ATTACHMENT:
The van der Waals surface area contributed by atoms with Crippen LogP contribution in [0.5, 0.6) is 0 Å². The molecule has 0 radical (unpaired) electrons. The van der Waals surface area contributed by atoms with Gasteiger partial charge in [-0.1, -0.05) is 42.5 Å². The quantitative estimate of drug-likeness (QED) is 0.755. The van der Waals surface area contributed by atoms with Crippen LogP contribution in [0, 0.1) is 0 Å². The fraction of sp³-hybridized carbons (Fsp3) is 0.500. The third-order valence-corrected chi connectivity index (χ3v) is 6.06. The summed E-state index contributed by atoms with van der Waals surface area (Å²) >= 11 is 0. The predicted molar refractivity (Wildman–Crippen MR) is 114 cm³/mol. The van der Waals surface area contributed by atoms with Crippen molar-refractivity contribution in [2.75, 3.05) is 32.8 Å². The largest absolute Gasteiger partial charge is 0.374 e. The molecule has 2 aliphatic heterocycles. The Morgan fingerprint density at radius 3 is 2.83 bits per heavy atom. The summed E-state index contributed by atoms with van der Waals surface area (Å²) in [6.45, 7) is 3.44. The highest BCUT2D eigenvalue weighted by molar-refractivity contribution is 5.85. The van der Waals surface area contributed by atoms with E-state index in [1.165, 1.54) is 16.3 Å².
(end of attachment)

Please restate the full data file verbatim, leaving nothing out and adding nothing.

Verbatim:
The van der Waals surface area contributed by atoms with Crippen LogP contribution in [0.5, 0.6) is 0 Å². The molecule has 0 radical (unpaired) electrons. The van der Waals surface area contributed by atoms with Gasteiger partial charge in [-0.1, -0.05) is 42.5 Å². The quantitative estimate of drug-likeness (QED) is 0.755. The van der Waals surface area contributed by atoms with Crippen LogP contribution in [0, 0.1) is 0 Å². The fraction of sp³-hybridized carbons (Fsp3) is 0.500. The third-order valence-corrected chi connectivity index (χ3v) is 6.06. The summed E-state index contributed by atoms with van der Waals surface area (Å²) >= 11 is 0. The predicted molar refractivity (Wildman–Crippen MR) is 114 cm³/mol. The van der Waals surface area contributed by atoms with Crippen molar-refractivity contribution in [2.75, 3.05) is 32.8 Å². The largest absolute Gasteiger partial charge is 0.374 e. The molecule has 2 aliphatic heterocycles. The Morgan fingerprint density at radius 3 is 2.83 bits per heavy atom. The summed E-state index contributed by atoms with van der Waals surface area (Å²) in [6.45, 7) is 3.44. The highest BCUT2D eigenvalue weighted by molar-refractivity contribution is 5.85. The van der Waals surface area contributed by atoms with E-state index in [1.165, 1.54) is 16.3 Å².